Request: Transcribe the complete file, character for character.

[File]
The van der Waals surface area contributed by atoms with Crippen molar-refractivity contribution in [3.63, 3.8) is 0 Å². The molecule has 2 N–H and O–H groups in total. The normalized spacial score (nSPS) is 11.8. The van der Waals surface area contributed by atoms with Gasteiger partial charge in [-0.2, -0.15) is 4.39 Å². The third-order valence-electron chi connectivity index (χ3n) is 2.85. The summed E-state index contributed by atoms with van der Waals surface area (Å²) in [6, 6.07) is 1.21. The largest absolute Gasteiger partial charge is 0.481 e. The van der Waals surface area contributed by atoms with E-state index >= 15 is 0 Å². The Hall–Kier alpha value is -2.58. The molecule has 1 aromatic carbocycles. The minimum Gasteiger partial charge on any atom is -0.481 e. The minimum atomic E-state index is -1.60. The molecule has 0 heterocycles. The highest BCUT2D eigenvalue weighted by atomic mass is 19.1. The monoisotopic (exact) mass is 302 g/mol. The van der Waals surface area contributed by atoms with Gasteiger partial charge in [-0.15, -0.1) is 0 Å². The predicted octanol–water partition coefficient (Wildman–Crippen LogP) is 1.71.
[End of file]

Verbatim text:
The van der Waals surface area contributed by atoms with Crippen molar-refractivity contribution in [3.63, 3.8) is 0 Å². The molecule has 2 N–H and O–H groups in total. The normalized spacial score (nSPS) is 11.8. The van der Waals surface area contributed by atoms with Gasteiger partial charge in [-0.2, -0.15) is 4.39 Å². The third-order valence-electron chi connectivity index (χ3n) is 2.85. The summed E-state index contributed by atoms with van der Waals surface area (Å²) in [6, 6.07) is 1.21. The largest absolute Gasteiger partial charge is 0.481 e. The van der Waals surface area contributed by atoms with E-state index >= 15 is 0 Å². The Hall–Kier alpha value is -2.58. The molecule has 1 aromatic carbocycles. The minimum Gasteiger partial charge on any atom is -0.481 e. The minimum atomic E-state index is -1.60. The molecule has 0 heterocycles. The highest BCUT2D eigenvalue weighted by atomic mass is 19.1. The monoisotopic (exact) mass is 302 g/mol. The van der Waals surface area contributed by atoms with Gasteiger partial charge in [-0.15, -0.1) is 0 Å². The predicted octanol–water partition coefficient (Wildman–Crippen LogP) is 1.71.